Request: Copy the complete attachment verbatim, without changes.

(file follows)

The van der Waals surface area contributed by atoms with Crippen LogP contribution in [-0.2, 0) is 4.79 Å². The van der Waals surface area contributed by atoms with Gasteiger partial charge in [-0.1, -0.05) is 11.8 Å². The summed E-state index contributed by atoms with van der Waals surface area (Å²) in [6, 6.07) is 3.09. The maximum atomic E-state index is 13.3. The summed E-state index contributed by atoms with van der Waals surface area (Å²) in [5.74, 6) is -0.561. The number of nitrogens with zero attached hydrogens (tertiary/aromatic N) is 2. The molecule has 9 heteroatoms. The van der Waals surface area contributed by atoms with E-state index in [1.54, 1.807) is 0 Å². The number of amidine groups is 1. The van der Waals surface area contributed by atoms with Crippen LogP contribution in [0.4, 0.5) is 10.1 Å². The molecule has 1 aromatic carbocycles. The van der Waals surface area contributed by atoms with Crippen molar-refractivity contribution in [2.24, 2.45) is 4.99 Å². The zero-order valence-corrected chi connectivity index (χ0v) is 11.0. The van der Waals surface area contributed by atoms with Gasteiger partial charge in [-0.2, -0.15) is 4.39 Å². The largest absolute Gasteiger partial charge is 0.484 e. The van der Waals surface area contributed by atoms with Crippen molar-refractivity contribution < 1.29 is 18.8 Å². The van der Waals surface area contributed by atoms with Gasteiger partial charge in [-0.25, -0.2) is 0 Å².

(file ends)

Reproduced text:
The van der Waals surface area contributed by atoms with Crippen LogP contribution in [-0.2, 0) is 4.79 Å². The van der Waals surface area contributed by atoms with Gasteiger partial charge in [-0.1, -0.05) is 11.8 Å². The summed E-state index contributed by atoms with van der Waals surface area (Å²) in [6, 6.07) is 3.09. The maximum atomic E-state index is 13.3. The summed E-state index contributed by atoms with van der Waals surface area (Å²) in [5.74, 6) is -0.561. The number of nitrogens with zero attached hydrogens (tertiary/aromatic N) is 2. The molecule has 9 heteroatoms. The van der Waals surface area contributed by atoms with E-state index in [1.54, 1.807) is 0 Å². The number of amidine groups is 1. The van der Waals surface area contributed by atoms with Crippen LogP contribution in [0.4, 0.5) is 10.1 Å². The molecule has 1 aromatic carbocycles. The van der Waals surface area contributed by atoms with Crippen molar-refractivity contribution in [2.24, 2.45) is 4.99 Å². The zero-order valence-corrected chi connectivity index (χ0v) is 11.0. The van der Waals surface area contributed by atoms with Gasteiger partial charge in [-0.2, -0.15) is 4.39 Å². The largest absolute Gasteiger partial charge is 0.484 e. The van der Waals surface area contributed by atoms with Crippen molar-refractivity contribution < 1.29 is 18.8 Å². The van der Waals surface area contributed by atoms with Gasteiger partial charge in [-0.25, -0.2) is 0 Å².